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GISD/PJC Dual Credit Gives Students Advantage

Greenville High School students are finding great success in participating in the dual credit program offered through Paris Junior College.

This partnership between GISD and PJC is giving students like Maddy Crabtree and Jordan Henderson a chance to enter college or a university as a second semester freshman, or even as a sophomore.

The dual credit program allows high school students attending public or private high school, or home school, to simultaneously enroll in a college course.

PJC President Dr. Pamela Anglin said, “Dual credit provides a great jump start for high school students. Paris Junior College is proud to partner with Greenville ISD to provide dual credit opportunities to juniors and seniors. Students can get accustomed to taking college courses where the faculty member knows each student and can provide individual attention, while earning college credit at an affordable price.”

Students participating in the dual credit program in high school are also enjoying the fact that enrollment into a university is much easier when they have already completed much of their freshman year.

Crabtree took advantage of the dual credit program and enrolled at Texas Tech University as a second semester freshman. She said the advantages of taking dual credit classes through high school are phenomenal.

“Attending Greenville High School was such an advantage — I took every dual credit class possible with the exception of math,” Crabtree said. “I entered into college with 22 hours, which is nearly a sophomore. Being ahead of all my classmates, I did not have to stress over the hardcore classes such as English and history, since those are very time consuming.”

Crabtree added, “Taking those dual credit classes gave me the perfect advantage to start immediately with my major classes, which are more interesting then the simple core classes.”

Don Jefferies, Superintendent of the Greenville Independent School District, said, "I have been working with dual-credit programs for over 25 years and it has been a pleasure to work with PJC in offering dual-credit classes to our Greenville High School students. Our parents and students are very appreciative of the dual-credit offerings we have on our high school campus as well as the convenience of going next door to PJC for additional classes.”

Henderson, who entered Texas A&M University-Commerce after completing 27 college hours before graduating from Greenville High School, said that the opportunity to complete college hours in high school reduces the financial burden of college and makes it possible to finish college quicker. This, he said, enables him to get into the workforce a whole year or more earlier than others his age.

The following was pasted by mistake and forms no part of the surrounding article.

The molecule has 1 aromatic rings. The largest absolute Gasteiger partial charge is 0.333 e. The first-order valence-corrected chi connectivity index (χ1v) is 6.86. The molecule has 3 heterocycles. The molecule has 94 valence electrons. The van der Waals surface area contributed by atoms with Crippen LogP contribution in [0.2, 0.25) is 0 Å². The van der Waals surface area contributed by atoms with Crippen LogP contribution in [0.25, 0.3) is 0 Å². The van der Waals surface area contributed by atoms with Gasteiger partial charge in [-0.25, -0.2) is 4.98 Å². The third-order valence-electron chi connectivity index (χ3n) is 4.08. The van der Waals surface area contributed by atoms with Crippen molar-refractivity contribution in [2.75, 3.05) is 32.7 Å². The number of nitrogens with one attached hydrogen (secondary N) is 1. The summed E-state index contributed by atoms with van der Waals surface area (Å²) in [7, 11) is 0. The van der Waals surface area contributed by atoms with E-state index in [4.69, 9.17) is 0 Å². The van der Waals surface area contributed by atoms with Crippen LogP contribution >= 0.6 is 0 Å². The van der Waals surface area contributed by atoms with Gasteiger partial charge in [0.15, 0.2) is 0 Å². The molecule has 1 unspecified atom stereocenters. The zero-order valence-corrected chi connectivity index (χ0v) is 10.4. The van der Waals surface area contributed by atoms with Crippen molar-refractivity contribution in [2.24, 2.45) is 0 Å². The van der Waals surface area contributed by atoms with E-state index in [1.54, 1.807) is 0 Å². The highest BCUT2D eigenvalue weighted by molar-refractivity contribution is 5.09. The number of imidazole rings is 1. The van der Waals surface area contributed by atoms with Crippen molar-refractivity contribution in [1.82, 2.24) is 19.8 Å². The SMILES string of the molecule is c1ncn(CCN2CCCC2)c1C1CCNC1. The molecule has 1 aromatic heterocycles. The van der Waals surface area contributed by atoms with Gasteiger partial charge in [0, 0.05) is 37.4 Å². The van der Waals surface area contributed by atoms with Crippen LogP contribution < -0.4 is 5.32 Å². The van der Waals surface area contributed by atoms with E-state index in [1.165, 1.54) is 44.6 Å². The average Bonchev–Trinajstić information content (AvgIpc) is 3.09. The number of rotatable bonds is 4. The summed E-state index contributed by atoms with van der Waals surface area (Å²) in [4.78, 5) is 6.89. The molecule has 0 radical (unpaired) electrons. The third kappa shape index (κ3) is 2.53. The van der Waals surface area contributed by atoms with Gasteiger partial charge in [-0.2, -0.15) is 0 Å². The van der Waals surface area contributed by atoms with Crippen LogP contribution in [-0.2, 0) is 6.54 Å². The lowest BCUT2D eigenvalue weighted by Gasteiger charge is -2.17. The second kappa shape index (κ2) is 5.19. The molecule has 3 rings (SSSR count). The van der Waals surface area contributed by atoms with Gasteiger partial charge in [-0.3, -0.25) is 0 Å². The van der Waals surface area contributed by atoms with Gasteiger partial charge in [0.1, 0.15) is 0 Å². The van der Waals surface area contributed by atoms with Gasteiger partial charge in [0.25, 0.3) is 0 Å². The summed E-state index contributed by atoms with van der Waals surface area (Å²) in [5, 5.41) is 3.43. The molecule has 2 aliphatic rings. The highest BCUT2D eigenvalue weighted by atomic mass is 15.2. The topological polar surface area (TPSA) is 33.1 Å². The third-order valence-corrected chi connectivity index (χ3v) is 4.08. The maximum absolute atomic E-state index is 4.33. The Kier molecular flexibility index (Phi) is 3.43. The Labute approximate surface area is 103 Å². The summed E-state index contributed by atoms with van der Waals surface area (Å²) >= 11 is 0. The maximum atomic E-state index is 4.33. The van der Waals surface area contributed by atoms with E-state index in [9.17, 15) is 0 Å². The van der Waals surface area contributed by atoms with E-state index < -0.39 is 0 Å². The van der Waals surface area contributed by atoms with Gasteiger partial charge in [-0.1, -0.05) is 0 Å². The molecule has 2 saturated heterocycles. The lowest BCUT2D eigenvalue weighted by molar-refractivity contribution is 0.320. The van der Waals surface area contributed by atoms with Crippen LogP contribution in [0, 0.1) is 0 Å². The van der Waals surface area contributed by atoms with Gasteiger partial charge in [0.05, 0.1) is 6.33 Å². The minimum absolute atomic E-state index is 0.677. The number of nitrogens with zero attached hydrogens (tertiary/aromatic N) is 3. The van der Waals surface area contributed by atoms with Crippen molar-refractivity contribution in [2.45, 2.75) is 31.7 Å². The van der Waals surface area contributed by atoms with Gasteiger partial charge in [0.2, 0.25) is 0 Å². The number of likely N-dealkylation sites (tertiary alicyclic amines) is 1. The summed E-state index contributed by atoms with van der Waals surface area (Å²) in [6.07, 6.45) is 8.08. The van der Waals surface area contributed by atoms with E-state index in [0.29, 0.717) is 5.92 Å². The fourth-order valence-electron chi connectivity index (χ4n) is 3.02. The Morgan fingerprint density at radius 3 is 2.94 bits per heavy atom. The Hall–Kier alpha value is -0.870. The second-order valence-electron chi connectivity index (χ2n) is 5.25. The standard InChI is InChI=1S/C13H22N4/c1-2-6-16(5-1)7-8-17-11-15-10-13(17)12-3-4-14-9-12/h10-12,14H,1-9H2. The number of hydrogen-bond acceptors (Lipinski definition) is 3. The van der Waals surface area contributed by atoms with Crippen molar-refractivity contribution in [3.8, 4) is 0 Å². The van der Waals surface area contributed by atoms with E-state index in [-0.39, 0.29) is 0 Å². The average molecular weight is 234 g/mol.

“Having college hours under my belt really made the transition into the university much easier,” Henderson said. “I was already accustomed to the higher rigor of the course work. I feel that the dual credit program actually prepared me for real college level work.”

A double major (math and Spanish) at A&M Commerce, Henderson said he would highly recommend that high school students make every effort to take dual credit courses. “They will save money, time, and the risk of not being prepared for life after high school,” he said.

Greenville High School students have access to a multitude of courses taught at the high school campus, and a few taught at the PJC-Greenville Center campus. During the 2012-13 school year, a total of 229 students were enrolled in English 1301 and 2322, U.S. history, biology, college algebra and trigonometry.

This year, there are 296 students enrolled in dual credit courses, including speech, government and economics being taught at the PJC-Greenville campus. There are also 15 students enrolled in the electromechanical program.

Superintendent Jefferies added, “We have worked our master schedule in ways that allow for maximum access to dual-credit courses. Many of our courses are also open to students from other school districts. It is very rewarding when our students graduate from high school as sophomores in college!"

PJC-Greenville Center
Public Information Services
Paul Bailey